Irrespective of the specie – excluding cockroaches of course – people always consider that baby animals are the most adorable thing on God’s green earth. Cubs have a certain appeal that, more often than not, seems to fade when the animal reaches maturity. To put it simply, while an animal has a debatable degree of “cuteness” that is mostly a matter of the personal opinion, during the early infancy stages you simply cannot look at it without exclaiming “Awwww!”
It is unknown whether or not the cuteness represents an evolved defensive mechanism for the animal that is otherwise helpless without the mother at this point and if the nurturing instincts of the parents are also influenced by it. Strangely enough, as theorized by Nobel Prize winner Konrad Lorenz, the cuteness is not an adaptation proprietary to primates and humans, but rather the babies of these species present distinct features that enable parents to recognize them. All the adaptations are made to suit the requirements of the environment, which means that the cuteness factor is obsolete. Let’s find out more about the things that make us love baby animals.
1. Puppies are the probably most helpless ones in the bunch
A puppy that is separated from its mother after birth has very few trump cards – aside of course from the adorable look that could get him adopted – and consequentially, limited chances of survival. To put it simply, the newborn puppy is deaf, blind and has no teeth, which means that it is virtually at the mercy of the world. Even the sense of smell, the trademark of the canine regnum, develops much later on, more exactly in about three weeks after being born. Therefore, you can’t really blame them for spending the first week sleeping 90% of the time, there aren’t many other things they can do for fun.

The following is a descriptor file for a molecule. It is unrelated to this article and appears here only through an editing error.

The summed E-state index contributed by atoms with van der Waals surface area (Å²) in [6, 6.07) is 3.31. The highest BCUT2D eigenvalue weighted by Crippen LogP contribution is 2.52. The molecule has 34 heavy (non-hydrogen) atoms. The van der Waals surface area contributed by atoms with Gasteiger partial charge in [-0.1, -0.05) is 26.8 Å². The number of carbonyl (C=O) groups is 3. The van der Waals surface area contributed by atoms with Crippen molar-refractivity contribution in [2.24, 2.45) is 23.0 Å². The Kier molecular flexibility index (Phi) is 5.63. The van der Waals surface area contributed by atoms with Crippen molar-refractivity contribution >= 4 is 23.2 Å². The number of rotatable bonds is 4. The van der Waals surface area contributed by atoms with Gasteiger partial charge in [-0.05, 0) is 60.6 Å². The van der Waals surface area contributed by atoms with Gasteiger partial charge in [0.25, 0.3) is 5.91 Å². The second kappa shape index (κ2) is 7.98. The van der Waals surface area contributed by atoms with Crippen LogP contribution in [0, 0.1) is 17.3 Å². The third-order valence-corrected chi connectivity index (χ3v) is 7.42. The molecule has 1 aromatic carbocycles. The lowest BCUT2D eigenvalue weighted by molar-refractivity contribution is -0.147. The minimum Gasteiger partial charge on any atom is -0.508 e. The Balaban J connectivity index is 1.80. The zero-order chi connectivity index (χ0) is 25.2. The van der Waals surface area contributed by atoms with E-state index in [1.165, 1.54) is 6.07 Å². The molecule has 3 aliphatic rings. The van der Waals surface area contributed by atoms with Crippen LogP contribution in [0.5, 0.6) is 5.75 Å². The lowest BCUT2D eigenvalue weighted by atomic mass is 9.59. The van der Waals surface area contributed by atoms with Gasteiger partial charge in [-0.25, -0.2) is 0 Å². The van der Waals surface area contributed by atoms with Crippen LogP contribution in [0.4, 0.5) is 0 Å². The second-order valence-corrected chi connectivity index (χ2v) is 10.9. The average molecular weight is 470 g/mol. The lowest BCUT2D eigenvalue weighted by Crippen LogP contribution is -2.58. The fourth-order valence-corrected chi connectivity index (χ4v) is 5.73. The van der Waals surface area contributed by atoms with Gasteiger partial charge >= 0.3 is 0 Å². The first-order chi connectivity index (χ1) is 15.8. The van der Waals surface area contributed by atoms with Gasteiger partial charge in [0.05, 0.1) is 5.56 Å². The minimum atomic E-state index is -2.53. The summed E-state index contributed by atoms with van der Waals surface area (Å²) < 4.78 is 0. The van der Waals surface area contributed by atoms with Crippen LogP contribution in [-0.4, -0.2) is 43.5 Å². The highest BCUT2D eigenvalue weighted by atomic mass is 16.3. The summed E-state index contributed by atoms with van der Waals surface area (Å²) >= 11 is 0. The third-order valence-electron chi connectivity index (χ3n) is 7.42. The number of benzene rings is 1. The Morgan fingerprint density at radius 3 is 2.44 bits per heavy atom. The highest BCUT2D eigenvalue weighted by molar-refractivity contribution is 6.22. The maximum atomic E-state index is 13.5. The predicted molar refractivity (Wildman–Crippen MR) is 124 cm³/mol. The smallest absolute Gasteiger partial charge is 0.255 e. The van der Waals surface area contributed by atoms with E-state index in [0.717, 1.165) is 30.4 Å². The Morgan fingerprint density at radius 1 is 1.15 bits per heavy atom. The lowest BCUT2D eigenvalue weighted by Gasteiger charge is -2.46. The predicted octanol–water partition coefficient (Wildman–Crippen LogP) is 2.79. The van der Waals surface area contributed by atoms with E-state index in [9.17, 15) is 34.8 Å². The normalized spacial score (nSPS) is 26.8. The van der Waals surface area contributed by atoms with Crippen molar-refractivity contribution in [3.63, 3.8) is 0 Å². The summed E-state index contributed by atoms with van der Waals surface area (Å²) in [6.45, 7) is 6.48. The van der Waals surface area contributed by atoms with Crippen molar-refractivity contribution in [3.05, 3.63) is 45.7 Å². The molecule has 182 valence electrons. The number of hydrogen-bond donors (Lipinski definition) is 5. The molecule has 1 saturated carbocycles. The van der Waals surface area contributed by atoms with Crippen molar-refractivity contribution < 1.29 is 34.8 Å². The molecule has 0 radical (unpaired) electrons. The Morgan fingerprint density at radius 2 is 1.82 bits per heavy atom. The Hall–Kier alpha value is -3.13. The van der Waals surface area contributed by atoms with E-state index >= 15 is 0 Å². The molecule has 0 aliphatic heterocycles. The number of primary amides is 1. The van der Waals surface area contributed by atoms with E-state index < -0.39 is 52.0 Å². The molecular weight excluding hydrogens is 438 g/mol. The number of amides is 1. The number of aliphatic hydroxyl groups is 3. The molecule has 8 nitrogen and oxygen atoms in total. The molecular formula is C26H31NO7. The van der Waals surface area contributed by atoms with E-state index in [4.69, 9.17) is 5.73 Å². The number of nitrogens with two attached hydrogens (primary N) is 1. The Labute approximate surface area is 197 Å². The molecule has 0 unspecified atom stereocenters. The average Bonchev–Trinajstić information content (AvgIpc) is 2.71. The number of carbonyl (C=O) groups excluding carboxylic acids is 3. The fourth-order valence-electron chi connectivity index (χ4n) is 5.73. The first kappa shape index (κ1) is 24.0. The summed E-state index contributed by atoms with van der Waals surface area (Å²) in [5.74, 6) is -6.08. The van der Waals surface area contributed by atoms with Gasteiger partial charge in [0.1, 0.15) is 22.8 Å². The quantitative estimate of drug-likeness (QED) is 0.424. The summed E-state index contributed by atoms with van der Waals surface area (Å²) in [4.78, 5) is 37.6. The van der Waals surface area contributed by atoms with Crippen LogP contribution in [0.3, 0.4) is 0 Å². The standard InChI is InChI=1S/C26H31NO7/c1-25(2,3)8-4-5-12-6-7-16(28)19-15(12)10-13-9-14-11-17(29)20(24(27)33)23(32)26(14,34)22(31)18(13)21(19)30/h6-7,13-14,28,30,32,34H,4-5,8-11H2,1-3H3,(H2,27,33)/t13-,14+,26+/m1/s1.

2. Kittens are born with different bone structures, based on the breed
In spite of the fact that the vast majority of kittens (over 90%) are born with the same blood type – A – their bone structure and the number of bones can differ radically from one breed to another. That is why certain breeds of cats grow significantly longer than others and the exponents are faster, more agile and have the ability to switch running direction easier.
3. Puppies and kitten share the same sweat gland position
The feline and the canine regnum may have differences since the end of time and a situation where the two types of animals actually get along are rare, but there is one thing they have in common: the position of the sweat glands. In other words, unlike most animals, both kittens and puppies are born with the sweat in the pads of the paws. However, only puppies pant in order to vent excess heat and when a kitten exhibits a panting behavior it typically indicates it is exposed to some form of stress.
4. Parrots give their offspring names
Unlike the negative propaganda enforced by pirate movies tells us, not all parrots are named Polly. Researchers have determined that soon after the parrot chick hatches from the eggs, its parents will give him a name which will also constitute the signature call of the bird. As the little parrot matures, he will adapt the original signature call to his “taste”, shortening/lengthening it with whistling or chirping. In other words, the parrot transforms his initial name into a nickname.
5. Baby chimpanzees love to play with dolls
Yeah, not only that but baby chimps are actually utilizing stones, sticks and dirt to make up their own dolls, guided by nothing but their imagination. At the same time, research shows that in most cases the behavior persists through maturity. Before you are quick to discard this hypothesis and attribute it to a nurturing instinct, you should know that several studies shown baby chimpanzees used the dolls in very different games that held no resemblance to the natural cradling/nurturing behavior.